Does intermittent fasting really work? Nobody likes to have an empty belly, so the fact that intermittent fasting has become so popular in recent years could be seen as being somewhat surprising.
However, the system has something going for it that other diet plans do not—it’s a relatively simple diet to follow.
Think about it. If you were following a high protein diet, you would need to search out high protein foods and eat them the majority of the time. If you opted for the cabbage soup diet you would need to keep stocked up with cabbage and eat it a lot.
You would also have to really like cabbage, of course, and even if you did at the start of the diet you would likely be sick to the back teeth of it after a day or three of cabbage soup.
Intermittent fasting would require you to cut your food intake down severely on certain days of the week, but you could eat normally the rest of the time.
Intermittent Fasting Variations
Nope! Intermittent fasting does not have to be the same for everyone. It’s an umbrella term used to describe any form of eating pattern that involves cycled fast periods. Although there are any number of variations to choose from, for the purpose of this article we’ll stick to just four.
Alternate-Day Modified Fasting
This type of intermittent fasting can take different forms:
- Eat normally for 12 hours and then fast for 36 hours
- Eat normally for 24 hours and then fast for 24 hours
- Eat normally for 24 hours and then eat no more than 500 calories throughout the following 24 hours.
The eat-stop-eat fasting method involves regular 24-hour fast periods where little or no food is allowed. The amount of non fast days per week can vary, but many people choose to eat for five days and fast for two (5:2 Diet). The singer, Beyonce, is believed to be a fan of the 5:2 Diet, so anyone who does try it is in good company, and it’s often thought to be so effective it has also become known as the “Fast Diet”.
Random Meal Skipping
This is a nice easy option and does not require the same level of commitment as other forms of intermittent fasting. The name says it all. You pick random meals throughout the week and then skip them.
This is also one of the easier fasting methods. Its just a case of selecting a set period of time and making it your official “feeding window” (8am to 4pm, 12pm to 8pm, etc.).
Can Intermittent Fasting Really Assist Weight Loss?
The good news is, intermittent fasting has proven to be an effective way to lose weight.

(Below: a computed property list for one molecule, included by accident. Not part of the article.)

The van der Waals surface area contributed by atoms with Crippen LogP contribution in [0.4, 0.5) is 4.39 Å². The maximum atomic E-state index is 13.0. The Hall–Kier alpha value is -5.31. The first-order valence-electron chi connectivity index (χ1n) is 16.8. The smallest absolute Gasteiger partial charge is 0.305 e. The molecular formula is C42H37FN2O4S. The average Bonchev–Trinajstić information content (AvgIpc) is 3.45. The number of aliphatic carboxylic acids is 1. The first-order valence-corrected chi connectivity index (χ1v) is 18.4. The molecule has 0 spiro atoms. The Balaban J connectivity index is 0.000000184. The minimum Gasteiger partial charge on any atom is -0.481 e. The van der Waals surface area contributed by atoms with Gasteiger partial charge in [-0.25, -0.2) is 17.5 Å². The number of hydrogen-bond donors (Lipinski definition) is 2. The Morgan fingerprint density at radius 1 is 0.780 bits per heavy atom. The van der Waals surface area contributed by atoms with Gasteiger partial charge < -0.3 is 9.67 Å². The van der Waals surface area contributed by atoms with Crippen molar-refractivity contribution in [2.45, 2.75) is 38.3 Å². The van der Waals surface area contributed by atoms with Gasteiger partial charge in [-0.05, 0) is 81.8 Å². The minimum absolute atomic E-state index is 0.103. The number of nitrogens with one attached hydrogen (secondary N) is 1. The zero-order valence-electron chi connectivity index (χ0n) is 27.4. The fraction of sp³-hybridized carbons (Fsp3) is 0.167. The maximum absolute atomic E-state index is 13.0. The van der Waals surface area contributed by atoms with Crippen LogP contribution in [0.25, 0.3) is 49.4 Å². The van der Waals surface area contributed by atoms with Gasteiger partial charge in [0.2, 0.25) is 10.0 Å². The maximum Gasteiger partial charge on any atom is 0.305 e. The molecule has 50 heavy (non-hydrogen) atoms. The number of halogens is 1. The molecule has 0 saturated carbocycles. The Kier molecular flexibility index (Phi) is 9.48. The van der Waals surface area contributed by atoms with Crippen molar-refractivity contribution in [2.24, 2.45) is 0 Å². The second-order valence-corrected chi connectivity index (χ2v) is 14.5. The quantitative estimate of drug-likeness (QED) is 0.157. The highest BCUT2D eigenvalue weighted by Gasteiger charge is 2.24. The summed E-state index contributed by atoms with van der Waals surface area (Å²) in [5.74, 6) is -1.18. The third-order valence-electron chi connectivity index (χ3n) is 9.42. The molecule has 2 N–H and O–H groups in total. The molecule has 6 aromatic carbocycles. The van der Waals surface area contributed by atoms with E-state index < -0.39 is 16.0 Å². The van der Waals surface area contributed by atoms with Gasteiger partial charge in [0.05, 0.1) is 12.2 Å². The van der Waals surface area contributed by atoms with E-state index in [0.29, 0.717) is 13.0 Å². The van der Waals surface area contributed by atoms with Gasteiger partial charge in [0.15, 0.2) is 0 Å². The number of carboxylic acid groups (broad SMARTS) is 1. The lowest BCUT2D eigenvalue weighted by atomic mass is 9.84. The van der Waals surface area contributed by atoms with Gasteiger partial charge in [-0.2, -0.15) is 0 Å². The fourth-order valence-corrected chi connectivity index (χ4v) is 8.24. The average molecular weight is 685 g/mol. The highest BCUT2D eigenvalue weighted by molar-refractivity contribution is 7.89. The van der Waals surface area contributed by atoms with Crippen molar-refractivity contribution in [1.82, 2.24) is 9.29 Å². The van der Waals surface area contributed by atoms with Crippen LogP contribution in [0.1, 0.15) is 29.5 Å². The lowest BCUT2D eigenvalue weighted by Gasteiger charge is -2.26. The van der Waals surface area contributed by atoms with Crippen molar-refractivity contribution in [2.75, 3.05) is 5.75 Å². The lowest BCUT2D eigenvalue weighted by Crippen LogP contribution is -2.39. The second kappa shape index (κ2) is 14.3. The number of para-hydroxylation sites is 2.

The bad news is, not everyone experiences the same level of success. The fact that this type of fasting appears to work better for some people than others could be due to the food choices people make when they are not fasting. Using two studies as an example. Both studies used the random meal skipping diet plan.
The people involved in study no. 1 skipped breakfast and lost weight.
The participants in study no. 2 skipped breakfast and didn’t lose weight.
The people involved in both studies were allowed to eat freely for the rest of the day, so it seems likely the people involved in study no. 1 made healthier food choices and/or consumed less calories per day than the participants in study no. 2.
Most people find it hard to lose weight, but the mathematics of weight loss are incredibly simple.
If you regularly eat less calories than your body burns you will lose weight.
Some people achieve this my eating less in general and supplementing their efforts with regular exercise and/or a quality diet pill.
Others prefer to use the intermittent fasting technique but, either way, the importance of making healthy food choices is paramount.
Intermittent Fasting and the Health
The benefits and pitfalls of intermittent fasting require further research, but some studies show eating in this way may benefit the health in other ways and there are even people who believe this kind of restricted eating pattern may lead to a longer life.
That’s a claim that has never been proven, but there is some evidence to suggest intermittent fasting could help delay the ageing process and offer protection against heart disease, cancer, and diabetes. Needless to say, further study is needed.
Other Notable Considerations
Intermittent fasting should never be attempted by women who are pregnant or by people who have diabetes or certain other existing health problems.
Anyone with health issues should always ask their doctor’s advice before systematically starving themselves for short periods of time in this way.
It is also important that prospective intermittent fasters be aware fasting can cause headaches, stress, dehydration, constipation, diarrhoea, or a number of other unpleasant reactions.
The Bottom Line
Although intermittent fasting is a viable weight loss option, people can lose weight just as efficiently by cutting out snacking and using the “eat smaller meals” approach.
If you are someone who finds it easier to eat less often than to eat less food more often, intermittent fasting could be worth a go.
But there are likely to be a lot of hungry moments involved. You may also feel quite weak and dizzy during your fast periods so, if your work involves driving or operating machinery, you may want to restrict your fasts to your non-work days or chose another way to lose weight instead.